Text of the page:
There are different reasons why breast lumps develop. Most lumps are not cancerous.
Causes include infection, trauma, fibroadenoma, cyst, fat necrosis, or fibrocystic breasts.
A person who detects a breast lump should have it evaluated as soon as possible.
Breast lumps may develop in both males and females, but they are much more common in females.
Many factors can lead to breast lumps, and many lumps do not pose any risk.
Women need to be familiar with their own breasts so that they can recognize any changes.
The female breast consists of different types of tissue. The two main types are milk glands, where milk is made, and milk ducts, or tubes, for milk to pass through to reach the nipple.
Breast tissue composition can vary, depending on their function. For example, when a woman is breastfeeding, her breasts will change. They will feel and look different.
The breast also contains fibrous connective tissue, fatty tissue, nerves, blood vessels, and lymph nodes.
Each part of the breast can react in different ways to changes in body chemistry. These changes impact the sensations and texture of the breast, and they can affect the development of breast lumps.
Some breast lumps feel as though they have a distinct border, while others may feel like a general area of thickened tissue.
The size, feel, and texture of breast lumps can vary differ considerably. The consistency may help a physician to diagnose what kind of a lump it is.
A breast cyst is a benign, or noncancerous, fluid-filled sac in the breast. It usually feels smooth and rubbery under the skin. Some breast cysts may be painless, while others are quite painful. Breast cysts are rare in women aged over 50 years. It is not clear what causes breast cysts, but they may develop in response to hormones related to menstruation.
A sebaceous cyst may occur if the ducts of sebaceous or oil glands become blocked. A closed sac or cyst may develop below the skin. These may grow bigger as a result of injury or hormone stimulation. Sebaceous cysts do not usually need treatment, but they can be removed if they are painful or bothersome.
Abscesses sometimes develop in the breast. They can be painful. They are noncancerous, and they are usually caused by bacteria. Nearby breast skin can become red, and it can feel hot or solid. Women who are breast feeding are more likely to develop breast abscesses.
An adenoma is an abnormal growth of the glandular tissue in the breast.
Fibroadenomas are the most common types of adenoma in the breast, and they tend to affect women under the age of 30 years, but they may occur in older women too. They account for 50 percent of breast biopsies, but they do not usually become cancerous.
They are not cancerous, and they often go away spontaneously. Fibroadenomas are generally round and firm with smooth borders.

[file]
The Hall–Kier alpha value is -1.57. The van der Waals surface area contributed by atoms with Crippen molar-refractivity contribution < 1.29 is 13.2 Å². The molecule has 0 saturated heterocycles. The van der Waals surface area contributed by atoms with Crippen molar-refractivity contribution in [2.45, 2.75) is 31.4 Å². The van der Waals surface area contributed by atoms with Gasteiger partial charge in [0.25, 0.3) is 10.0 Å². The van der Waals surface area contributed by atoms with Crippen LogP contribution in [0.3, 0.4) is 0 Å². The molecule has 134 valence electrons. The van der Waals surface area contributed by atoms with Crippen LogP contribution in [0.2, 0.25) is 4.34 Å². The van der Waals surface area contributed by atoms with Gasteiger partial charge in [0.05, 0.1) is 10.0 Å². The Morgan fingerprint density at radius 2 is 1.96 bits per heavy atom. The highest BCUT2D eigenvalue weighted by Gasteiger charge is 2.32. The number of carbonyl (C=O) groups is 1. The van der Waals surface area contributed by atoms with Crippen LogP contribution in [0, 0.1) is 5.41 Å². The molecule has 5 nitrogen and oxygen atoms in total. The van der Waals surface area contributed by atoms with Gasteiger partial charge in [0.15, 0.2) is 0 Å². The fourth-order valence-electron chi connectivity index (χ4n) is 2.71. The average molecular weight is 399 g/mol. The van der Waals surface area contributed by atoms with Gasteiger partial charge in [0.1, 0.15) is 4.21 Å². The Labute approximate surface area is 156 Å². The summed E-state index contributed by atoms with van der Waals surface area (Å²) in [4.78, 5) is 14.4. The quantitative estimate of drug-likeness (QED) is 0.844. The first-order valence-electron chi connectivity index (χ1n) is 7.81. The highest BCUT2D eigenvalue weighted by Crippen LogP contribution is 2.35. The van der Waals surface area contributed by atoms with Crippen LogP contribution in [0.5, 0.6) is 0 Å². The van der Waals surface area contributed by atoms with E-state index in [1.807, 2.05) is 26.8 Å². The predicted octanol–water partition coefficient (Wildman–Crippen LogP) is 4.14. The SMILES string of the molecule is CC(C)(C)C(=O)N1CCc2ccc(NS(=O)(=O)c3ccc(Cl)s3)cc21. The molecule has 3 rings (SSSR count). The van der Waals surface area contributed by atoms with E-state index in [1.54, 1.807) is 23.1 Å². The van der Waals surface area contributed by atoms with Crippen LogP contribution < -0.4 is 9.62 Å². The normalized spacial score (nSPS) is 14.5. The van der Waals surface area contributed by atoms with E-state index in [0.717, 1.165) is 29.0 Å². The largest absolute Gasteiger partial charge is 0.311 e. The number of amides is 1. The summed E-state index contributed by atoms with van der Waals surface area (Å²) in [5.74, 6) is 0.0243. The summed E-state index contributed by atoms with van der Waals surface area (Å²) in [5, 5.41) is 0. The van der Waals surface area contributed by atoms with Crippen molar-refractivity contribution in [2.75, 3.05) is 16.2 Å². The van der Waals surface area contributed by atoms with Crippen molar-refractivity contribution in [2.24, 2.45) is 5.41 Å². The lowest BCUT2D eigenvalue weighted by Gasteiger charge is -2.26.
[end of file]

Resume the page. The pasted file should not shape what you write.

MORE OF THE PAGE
Intraductal papillomas are wart-like growths that develop in the ducts of the breast. They tend to develop under the nipple. Sometimes there is a bloody discharge. Younger women tend to have multiple growths, while females nearing the menopause usually have just one.
Fat necrosis and lipoma
If fatty tissue in the breast becomes damaged or broken down, fat necrosis may occur. Noncancerous lumps can form in the breast. They may be painful. There may be a nipple discharge and a dimpling of the skin over the lump.
A lipoma is soft, noncancerous lump that is generally movable and painless. It is a benign, fatty tumor.
A breast cancer lump or tumor usually feels hard or firm. It typically has an irregular shape, and it may feel as if it is stuck to the skin or deep tissue within the breast.
Breast cancer is not usually painful, especially in the early stages. It can develop in any part of the breast or nipple, but it is most common in the upper outer quadrant.
Some malignant tumors are painful. This can happen when they are large, and if they cause other structures in the breast to be compressed, or if they ulcerate or grow through the skin.
Regular breast checks can detect unusual lumps or changes.
Breast cancer can affect the tissue or lymph nodes in the breast or under the arm
If you find a lump, the doctor may recommend a mammogram.
A mastectomy is surgery to remove the breast. It is often followed by a breast reconstruction.
Checking for lumps
Five steps for a breast self-examination.
It is important for women to be familiar with their bodies and their breasts. Knowing how the breasts normally feel can help to recognize any problematic changes or lumps.
The following guidelines will help women carry out a self examination.
- Looking in a mirror, check the size, shape, and color and look for visible swellings or lumps
- Raise the arms and repeat step 1.
- Check for any discharge from the nipples that may be watery, milky, yellow, or with blood.
- Feel the breasts with a firm, smooth motion while lying down, including under the arms and down to the ribcage.
- Repeat step 4 while standing or sitting, It may be easier in the shower.
Even though most breast lumps are benign, anything unusual should be checked by a doctor.
While it is worth seeing a doctor about any breast lump that causes concern, treatment is not often needed, depending on the cause of the lump.
The doctor may recommend a mammogram or ultrasound scan to check what kind of lump is present.
If there is a cyst or a fibrous lump, they may recommend monitoring the lump but not taking any further action.
If there is an abscess, the doctor may lance and drain it with a fine needle, and prescribe antibiotics.
A test for changes in the BRCA1 or BRCA2 genes may be recommended. If this gene is present and breast cancer has occurred, preventive surgery may be an option to prevent a recurrence.